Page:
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🌅 Happy Guru Nanak Jayanti 2020 🌅⠀⠀⠀⠀⠀⠀⠀⠀⠀

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💫 Gurpurab, Guru Nanak Jayanti or Prakash Utsav is one of the most auspicious and significant days in Sikhism. 🙏 The day marks the birth anniversary of Guru Nanak Dev, the founder of the religion of Sikhism and the first of the Sikh Gurus.⠀⠀⠀⠀⠀⠀⠀⠀⠀
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🎉 This holiday is one of the most significant festivals of the Sikh community and commemorates Guru Nanak Sahib who was the founder of Sikhism and the first 1️⃣ Sikh Guru. ⠀⠀⠀⠀⠀⠀⠀⠀⠀
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🌍 The Universal Sufi Order is a global movement with members from all religions, cultures and backgrounds and caters for all of humanity. ALRA TV wishes all those celebrating this auspicious day a heartfelt Happy Guru Nanak Day! 🥳 May you be inspired by the greatness of Guru Nanak Ji, who spread the message of love, peace and harmony! 💞⠀⠀⠀⠀⠀⠀⠀⠀⠀
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➡️ Rev. Steve Bell will be conducting a special transmission on Guru Nanak Day on the Daily Prelude Show. Tune in at 9PM UK time only on @ALRATV www.youtube.com/alratv/live. ⠀⠀⠀⠀⠀⠀⠀⠀⠀
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younusalgoharsvoice
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General Chatter, Meetup and Accommodation Thread - Week of November 29

This thread is for y'all to do things like:

  • Introduce yourself to the community.
  • Ask simple questions that may not warrant their own thread.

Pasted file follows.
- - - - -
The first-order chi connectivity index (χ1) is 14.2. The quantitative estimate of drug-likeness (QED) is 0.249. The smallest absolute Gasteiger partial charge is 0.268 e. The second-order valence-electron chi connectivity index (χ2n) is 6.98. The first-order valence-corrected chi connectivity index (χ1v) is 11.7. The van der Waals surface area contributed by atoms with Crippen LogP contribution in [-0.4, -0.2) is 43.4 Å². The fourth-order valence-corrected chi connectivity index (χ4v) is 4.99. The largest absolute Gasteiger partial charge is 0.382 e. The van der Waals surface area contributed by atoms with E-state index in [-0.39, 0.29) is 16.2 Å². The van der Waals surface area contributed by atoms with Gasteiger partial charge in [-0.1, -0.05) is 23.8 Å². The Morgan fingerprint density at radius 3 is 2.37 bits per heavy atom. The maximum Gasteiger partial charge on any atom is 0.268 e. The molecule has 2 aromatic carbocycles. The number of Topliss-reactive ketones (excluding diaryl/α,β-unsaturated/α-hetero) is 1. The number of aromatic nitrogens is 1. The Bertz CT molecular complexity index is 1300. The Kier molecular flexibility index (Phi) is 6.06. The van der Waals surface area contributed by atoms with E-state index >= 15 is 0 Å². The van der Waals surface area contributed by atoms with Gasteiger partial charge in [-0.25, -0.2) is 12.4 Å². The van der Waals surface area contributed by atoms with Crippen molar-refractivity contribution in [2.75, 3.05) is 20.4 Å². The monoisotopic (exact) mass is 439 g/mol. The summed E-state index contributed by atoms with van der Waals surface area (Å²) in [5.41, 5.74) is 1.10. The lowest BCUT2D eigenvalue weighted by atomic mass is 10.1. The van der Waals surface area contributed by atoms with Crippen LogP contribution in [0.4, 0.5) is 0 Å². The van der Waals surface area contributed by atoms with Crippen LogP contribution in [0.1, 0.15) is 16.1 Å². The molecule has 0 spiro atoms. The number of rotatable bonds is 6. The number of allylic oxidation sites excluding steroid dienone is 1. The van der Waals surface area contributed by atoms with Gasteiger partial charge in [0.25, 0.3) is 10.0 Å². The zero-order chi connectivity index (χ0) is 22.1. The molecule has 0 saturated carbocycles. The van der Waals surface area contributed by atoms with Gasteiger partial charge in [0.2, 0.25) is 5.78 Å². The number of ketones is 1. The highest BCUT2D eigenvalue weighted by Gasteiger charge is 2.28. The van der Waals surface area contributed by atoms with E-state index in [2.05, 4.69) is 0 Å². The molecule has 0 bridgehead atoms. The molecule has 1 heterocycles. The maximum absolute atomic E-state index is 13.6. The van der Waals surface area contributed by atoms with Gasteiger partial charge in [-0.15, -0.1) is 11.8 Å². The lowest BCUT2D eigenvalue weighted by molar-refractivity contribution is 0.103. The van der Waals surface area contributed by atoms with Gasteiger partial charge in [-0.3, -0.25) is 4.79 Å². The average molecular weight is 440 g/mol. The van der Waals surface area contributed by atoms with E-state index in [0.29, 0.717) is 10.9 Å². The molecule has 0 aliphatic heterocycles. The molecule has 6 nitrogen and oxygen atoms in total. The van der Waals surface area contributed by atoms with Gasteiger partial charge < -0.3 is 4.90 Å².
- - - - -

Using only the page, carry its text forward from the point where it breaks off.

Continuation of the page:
• Discuss whatever you want.
  • Complain about certain aspects of travel or life in general.
  • Post asking for meetups.
  • Post asking for accommodation recommendations.
  • Reminisce about your travels.
  • Share your solotravel victories!
  • Post links to personal content (blogs, youtube channels, instagram, etc…).
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New to solo travel? Post here for introductions, newbie questions, anxiety and excitement - Week of November 29

!!NEW!!

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The purpose of this thread is for new and/or anxious travellers to introduce themselves, ask ‘newbie’ questions about solo travel, and receive advice and encouragement. This is also a thread where it is OK to ask questions that would otherwise be considered vague or repetitive under the normal subreddit rules.

If you’re new to our community, please read the subreddit rules in the sidebar before posting. If you’re new to solo travel in general, we suggest that you check out some of the resources available on our wiki, which we are currently working on improving and expanding. Here are some helpful wiki links: